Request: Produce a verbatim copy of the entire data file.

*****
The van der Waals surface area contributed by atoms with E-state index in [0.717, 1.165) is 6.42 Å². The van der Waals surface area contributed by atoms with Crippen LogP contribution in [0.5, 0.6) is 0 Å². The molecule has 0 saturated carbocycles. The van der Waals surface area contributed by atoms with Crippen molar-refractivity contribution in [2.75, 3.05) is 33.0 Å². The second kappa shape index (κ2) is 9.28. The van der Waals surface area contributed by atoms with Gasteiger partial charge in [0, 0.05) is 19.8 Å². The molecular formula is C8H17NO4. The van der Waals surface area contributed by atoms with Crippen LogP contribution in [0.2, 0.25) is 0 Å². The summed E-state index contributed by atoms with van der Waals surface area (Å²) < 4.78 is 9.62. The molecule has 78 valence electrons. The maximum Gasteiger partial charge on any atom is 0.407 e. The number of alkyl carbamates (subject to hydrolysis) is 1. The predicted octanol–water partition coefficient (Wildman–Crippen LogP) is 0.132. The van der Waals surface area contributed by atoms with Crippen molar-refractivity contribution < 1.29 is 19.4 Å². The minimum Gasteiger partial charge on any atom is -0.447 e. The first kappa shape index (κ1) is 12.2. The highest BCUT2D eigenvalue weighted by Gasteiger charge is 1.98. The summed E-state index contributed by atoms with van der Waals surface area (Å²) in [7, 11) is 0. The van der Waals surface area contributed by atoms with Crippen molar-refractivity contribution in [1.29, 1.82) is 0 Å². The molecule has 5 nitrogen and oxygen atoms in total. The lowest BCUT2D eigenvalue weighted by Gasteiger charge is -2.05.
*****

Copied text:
The van der Waals surface area contributed by atoms with E-state index in [0.717, 1.165) is 6.42 Å². The van der Waals surface area contributed by atoms with Crippen LogP contribution in [0.5, 0.6) is 0 Å². The molecule has 0 saturated carbocycles. The van der Waals surface area contributed by atoms with Crippen molar-refractivity contribution in [2.75, 3.05) is 33.0 Å². The second kappa shape index (κ2) is 9.28. The van der Waals surface area contributed by atoms with Gasteiger partial charge in [0, 0.05) is 19.8 Å². The molecular formula is C8H17NO4. The van der Waals surface area contributed by atoms with Crippen LogP contribution in [0.2, 0.25) is 0 Å². The summed E-state index contributed by atoms with van der Waals surface area (Å²) < 4.78 is 9.62. The molecule has 78 valence electrons. The maximum Gasteiger partial charge on any atom is 0.407 e. The number of alkyl carbamates (subject to hydrolysis) is 1. The predicted octanol–water partition coefficient (Wildman–Crippen LogP) is 0.132. The van der Waals surface area contributed by atoms with Crippen molar-refractivity contribution < 1.29 is 19.4 Å². The minimum Gasteiger partial charge on any atom is -0.447 e. The first kappa shape index (κ1) is 12.2. The highest BCUT2D eigenvalue weighted by Gasteiger charge is 1.98. The summed E-state index contributed by atoms with van der Waals surface area (Å²) in [7, 11) is 0. The van der Waals surface area contributed by atoms with Crippen molar-refractivity contribution in [1.29, 1.82) is 0 Å². The molecule has 5 nitrogen and oxygen atoms in total. The lowest BCUT2D eigenvalue weighted by Gasteiger charge is -2.05.